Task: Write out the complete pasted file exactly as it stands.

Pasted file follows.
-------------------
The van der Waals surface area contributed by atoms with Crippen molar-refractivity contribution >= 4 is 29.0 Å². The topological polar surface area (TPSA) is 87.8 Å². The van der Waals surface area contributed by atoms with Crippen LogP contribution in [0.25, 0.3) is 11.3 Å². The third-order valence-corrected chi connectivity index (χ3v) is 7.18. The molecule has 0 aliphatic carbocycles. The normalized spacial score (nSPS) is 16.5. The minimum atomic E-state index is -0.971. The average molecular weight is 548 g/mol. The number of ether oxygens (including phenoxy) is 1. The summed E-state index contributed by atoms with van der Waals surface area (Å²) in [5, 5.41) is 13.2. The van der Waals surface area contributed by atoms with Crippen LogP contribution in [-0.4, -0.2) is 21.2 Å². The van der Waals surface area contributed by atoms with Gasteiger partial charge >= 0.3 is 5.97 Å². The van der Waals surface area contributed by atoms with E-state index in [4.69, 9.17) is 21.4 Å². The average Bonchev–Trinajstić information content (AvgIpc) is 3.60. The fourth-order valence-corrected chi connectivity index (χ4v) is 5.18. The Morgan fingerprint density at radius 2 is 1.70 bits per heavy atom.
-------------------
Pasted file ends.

The van der Waals surface area contributed by atoms with Crippen molar-refractivity contribution >= 4 is 29.0 Å². The topological polar surface area (TPSA) is 87.8 Å². The van der Waals surface area contributed by atoms with Crippen LogP contribution in [0.25, 0.3) is 11.3 Å². The third-order valence-corrected chi connectivity index (χ3v) is 7.18. The molecule has 0 aliphatic carbocycles. The normalized spacial score (nSPS) is 16.5. The minimum atomic E-state index is -0.971. The average molecular weight is 548 g/mol. The number of ether oxygens (including phenoxy) is 1. The summed E-state index contributed by atoms with van der Waals surface area (Å²) in [5, 5.41) is 13.2. The van der Waals surface area contributed by atoms with Crippen LogP contribution in [-0.4, -0.2) is 21.2 Å². The van der Waals surface area contributed by atoms with Gasteiger partial charge >= 0.3 is 5.97 Å². The van der Waals surface area contributed by atoms with E-state index in [4.69, 9.17) is 21.4 Å². The average Bonchev–Trinajstić information content (AvgIpc) is 3.60. The fourth-order valence-corrected chi connectivity index (χ4v) is 5.18. The Morgan fingerprint density at radius 2 is 1.70 bits per heavy atom.